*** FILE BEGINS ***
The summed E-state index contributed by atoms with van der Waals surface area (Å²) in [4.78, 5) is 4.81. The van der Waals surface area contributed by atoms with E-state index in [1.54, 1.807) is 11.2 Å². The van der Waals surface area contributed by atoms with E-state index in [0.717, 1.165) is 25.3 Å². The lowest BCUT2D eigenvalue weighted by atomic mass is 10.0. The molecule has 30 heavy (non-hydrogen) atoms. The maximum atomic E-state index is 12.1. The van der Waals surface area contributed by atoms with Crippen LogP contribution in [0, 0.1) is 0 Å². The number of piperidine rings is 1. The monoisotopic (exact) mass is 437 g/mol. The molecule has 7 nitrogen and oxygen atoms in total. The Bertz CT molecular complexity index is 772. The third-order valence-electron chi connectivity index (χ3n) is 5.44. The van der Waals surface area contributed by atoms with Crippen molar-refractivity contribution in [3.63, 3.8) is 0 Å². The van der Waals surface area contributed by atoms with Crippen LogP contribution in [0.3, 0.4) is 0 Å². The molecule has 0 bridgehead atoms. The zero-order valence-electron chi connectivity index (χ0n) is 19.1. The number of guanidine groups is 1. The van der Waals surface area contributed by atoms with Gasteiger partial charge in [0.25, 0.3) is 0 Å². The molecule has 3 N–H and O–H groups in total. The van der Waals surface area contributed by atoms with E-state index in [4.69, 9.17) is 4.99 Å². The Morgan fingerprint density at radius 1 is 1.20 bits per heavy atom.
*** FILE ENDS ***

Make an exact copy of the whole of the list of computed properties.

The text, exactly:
The summed E-state index contributed by atoms with van der Waals surface area (Å²) in [4.78, 5) is 4.81. The van der Waals surface area contributed by atoms with E-state index in [1.54, 1.807) is 11.2 Å². The van der Waals surface area contributed by atoms with E-state index in [0.717, 1.165) is 25.3 Å². The lowest BCUT2D eigenvalue weighted by atomic mass is 10.0. The molecule has 30 heavy (non-hydrogen) atoms. The maximum atomic E-state index is 12.1. The van der Waals surface area contributed by atoms with Crippen LogP contribution in [0, 0.1) is 0 Å². The number of piperidine rings is 1. The monoisotopic (exact) mass is 437 g/mol. The molecule has 7 nitrogen and oxygen atoms in total. The Bertz CT molecular complexity index is 772. The third-order valence-electron chi connectivity index (χ3n) is 5.44. The van der Waals surface area contributed by atoms with Crippen molar-refractivity contribution in [3.63, 3.8) is 0 Å². The van der Waals surface area contributed by atoms with Crippen LogP contribution in [0.3, 0.4) is 0 Å². The molecule has 0 bridgehead atoms. The zero-order valence-electron chi connectivity index (χ0n) is 19.1. The number of guanidine groups is 1. The van der Waals surface area contributed by atoms with Gasteiger partial charge in [0.25, 0.3) is 0 Å². The molecule has 3 N–H and O–H groups in total. The van der Waals surface area contributed by atoms with E-state index in [4.69, 9.17) is 4.99 Å². The Morgan fingerprint density at radius 1 is 1.20 bits per heavy atom.